If the exterior of the Grand Cherokee needs some deliberation to accept, the interior is sure to be even more divisive. You're probably expecting us to say it's sub-par inside, with plastics and materials several years out of lockstep with prevailing European cabin standards. But it's not. What it is, in fact, is an exercise in American chintz; the type of décor that might grace a US golf course's clubhouse or the foyer of an upmarket hotel in a more remote state's capital city. It's sort of arresting in its own way, but despite the fact it's all very well put together and doesn't really have any cheap-feeling areas, it almost looks that way at times.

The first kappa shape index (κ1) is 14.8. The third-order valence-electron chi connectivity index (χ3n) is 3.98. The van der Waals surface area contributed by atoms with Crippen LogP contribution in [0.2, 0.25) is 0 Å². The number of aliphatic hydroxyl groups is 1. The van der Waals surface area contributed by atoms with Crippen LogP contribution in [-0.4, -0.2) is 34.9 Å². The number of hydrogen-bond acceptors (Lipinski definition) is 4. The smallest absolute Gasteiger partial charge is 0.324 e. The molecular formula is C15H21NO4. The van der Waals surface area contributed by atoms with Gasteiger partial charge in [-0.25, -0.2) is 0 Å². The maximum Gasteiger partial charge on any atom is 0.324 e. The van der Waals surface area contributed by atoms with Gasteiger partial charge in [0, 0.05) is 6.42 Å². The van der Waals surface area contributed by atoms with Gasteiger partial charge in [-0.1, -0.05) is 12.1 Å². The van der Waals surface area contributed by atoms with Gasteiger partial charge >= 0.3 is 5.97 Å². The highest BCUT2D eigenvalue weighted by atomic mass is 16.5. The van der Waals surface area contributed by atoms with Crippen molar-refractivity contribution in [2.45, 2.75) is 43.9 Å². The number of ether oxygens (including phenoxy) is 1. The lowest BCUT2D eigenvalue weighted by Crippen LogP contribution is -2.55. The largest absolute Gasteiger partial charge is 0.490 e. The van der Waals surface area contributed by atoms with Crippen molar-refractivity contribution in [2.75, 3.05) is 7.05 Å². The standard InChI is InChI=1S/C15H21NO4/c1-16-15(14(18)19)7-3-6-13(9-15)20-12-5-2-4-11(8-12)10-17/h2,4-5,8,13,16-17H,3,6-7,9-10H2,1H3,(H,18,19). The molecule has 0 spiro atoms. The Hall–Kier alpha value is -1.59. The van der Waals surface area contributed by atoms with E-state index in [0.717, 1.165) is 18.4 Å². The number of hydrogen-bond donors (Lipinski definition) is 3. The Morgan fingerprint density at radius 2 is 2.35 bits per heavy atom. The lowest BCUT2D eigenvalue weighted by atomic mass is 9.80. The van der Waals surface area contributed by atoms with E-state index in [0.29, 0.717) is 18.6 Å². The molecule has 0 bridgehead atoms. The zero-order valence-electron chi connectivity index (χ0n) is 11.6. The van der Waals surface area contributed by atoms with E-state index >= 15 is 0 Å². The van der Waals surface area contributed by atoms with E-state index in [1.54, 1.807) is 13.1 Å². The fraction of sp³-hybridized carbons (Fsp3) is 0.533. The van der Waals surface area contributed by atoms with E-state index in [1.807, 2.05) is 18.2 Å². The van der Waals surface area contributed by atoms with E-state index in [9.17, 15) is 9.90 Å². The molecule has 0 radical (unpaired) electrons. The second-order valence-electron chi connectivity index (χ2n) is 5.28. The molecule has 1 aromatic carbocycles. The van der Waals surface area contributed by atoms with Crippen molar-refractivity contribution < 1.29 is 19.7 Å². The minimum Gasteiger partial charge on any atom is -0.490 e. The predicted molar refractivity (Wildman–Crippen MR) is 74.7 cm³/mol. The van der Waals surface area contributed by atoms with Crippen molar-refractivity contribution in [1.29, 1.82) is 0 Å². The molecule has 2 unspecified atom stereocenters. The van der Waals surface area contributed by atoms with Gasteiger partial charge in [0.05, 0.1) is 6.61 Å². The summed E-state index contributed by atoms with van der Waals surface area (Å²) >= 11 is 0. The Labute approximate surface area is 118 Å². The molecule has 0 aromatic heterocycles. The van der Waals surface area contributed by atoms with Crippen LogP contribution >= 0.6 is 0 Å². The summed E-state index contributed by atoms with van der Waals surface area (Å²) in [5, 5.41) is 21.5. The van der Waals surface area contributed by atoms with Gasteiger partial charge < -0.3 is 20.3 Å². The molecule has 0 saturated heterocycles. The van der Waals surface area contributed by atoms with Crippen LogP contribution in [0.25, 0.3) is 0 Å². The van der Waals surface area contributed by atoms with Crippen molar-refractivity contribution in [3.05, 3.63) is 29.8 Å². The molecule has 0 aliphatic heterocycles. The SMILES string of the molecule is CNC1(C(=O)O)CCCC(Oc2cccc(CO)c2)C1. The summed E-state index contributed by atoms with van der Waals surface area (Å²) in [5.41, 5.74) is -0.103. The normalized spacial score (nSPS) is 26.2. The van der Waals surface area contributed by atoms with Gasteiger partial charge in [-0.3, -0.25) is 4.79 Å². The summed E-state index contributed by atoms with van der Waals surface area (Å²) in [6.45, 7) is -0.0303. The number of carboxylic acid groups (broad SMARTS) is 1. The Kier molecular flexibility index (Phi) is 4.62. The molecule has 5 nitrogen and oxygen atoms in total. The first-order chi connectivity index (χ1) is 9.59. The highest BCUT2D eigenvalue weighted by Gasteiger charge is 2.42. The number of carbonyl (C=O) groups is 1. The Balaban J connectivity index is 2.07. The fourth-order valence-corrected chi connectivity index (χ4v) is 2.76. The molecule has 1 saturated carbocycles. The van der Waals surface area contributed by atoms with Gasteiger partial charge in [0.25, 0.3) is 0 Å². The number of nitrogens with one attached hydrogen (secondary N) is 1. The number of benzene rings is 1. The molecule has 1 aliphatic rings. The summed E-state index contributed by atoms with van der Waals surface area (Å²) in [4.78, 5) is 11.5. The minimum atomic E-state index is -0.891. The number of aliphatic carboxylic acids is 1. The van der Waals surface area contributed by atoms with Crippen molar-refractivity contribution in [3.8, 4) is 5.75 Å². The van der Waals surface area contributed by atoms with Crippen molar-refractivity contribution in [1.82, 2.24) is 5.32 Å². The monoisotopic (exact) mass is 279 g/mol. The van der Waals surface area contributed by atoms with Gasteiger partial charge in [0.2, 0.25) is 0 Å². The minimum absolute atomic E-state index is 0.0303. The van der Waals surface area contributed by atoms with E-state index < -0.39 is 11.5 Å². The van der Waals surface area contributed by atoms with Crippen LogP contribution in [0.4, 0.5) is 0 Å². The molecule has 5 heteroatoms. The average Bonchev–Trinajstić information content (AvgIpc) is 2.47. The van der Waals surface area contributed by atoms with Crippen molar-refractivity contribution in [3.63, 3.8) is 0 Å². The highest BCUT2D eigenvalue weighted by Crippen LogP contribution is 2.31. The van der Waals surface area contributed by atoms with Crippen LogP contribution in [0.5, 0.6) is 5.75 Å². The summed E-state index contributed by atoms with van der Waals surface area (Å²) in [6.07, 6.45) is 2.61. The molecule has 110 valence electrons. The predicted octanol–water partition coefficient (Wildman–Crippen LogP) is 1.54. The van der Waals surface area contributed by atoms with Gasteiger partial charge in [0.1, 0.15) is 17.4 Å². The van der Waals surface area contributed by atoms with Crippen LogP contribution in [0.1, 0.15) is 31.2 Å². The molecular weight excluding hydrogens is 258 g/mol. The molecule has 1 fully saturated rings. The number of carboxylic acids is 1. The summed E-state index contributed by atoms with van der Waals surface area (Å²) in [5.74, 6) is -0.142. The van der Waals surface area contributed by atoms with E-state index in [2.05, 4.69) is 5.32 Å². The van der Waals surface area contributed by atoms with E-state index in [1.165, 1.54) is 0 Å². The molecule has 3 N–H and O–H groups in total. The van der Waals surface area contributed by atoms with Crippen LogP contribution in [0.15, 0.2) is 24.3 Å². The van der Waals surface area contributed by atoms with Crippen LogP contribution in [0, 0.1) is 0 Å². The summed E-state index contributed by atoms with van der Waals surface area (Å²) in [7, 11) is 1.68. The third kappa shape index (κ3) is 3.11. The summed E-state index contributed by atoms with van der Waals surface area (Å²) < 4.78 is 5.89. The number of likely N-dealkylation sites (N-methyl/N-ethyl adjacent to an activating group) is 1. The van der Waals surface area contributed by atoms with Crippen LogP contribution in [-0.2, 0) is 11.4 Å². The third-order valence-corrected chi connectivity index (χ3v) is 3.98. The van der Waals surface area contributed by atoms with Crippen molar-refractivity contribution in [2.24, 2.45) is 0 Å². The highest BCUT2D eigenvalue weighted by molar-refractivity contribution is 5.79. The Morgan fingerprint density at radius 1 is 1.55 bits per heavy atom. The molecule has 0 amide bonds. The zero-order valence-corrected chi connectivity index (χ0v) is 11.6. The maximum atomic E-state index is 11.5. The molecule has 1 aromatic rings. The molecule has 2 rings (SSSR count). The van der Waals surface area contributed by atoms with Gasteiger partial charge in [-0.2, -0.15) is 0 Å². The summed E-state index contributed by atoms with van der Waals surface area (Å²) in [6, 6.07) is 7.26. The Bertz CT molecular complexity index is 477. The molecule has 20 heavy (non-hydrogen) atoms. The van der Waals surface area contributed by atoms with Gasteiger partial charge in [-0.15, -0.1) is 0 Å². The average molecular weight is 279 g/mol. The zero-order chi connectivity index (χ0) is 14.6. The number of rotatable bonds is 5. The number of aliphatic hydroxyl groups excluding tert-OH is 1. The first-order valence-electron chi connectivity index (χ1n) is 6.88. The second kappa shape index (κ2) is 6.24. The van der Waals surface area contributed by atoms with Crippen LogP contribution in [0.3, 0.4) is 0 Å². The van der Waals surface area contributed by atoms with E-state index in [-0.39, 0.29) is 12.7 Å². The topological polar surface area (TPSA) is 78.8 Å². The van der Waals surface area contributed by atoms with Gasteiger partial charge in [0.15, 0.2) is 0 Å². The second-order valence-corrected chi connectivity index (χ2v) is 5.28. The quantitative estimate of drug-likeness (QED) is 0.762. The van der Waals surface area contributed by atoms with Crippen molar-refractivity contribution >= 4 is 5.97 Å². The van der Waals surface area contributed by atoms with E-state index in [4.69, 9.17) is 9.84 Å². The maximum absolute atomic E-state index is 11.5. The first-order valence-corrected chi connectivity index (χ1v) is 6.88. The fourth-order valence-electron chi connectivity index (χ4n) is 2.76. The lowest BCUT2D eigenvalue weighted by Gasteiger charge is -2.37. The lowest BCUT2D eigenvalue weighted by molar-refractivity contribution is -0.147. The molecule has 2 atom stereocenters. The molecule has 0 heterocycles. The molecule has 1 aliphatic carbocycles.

The light-coloured open-pore wood trim of our test car, for example, is real wood; walnut, to be precise. Run your fingers over it and you'll know it's not 'fake'. Yet if you rap your knuckles on the panels of it on the dash and door cards, the fit sounds cheap and plasticky, which is baffling. We're also not convinced it needed to be splashed on the spokes of the rather large steering wheel, either. And then there's the 19-speaker McIntosh premium sound system. It's good, but - and this is not exactly Jeep's fault, we'll grant you, although it chose to partner up with this company - the font of McIntosh's logo is so gothic it looks like the main graphic on a death metal band's album. So when your eye catches this jagged font, either on the speakers mounted outboard on the top of the dash or in the doors, where 'McIntosh' is rendered in mauve, it stands out amongst all the olde-worlde opulence like a sore thumb.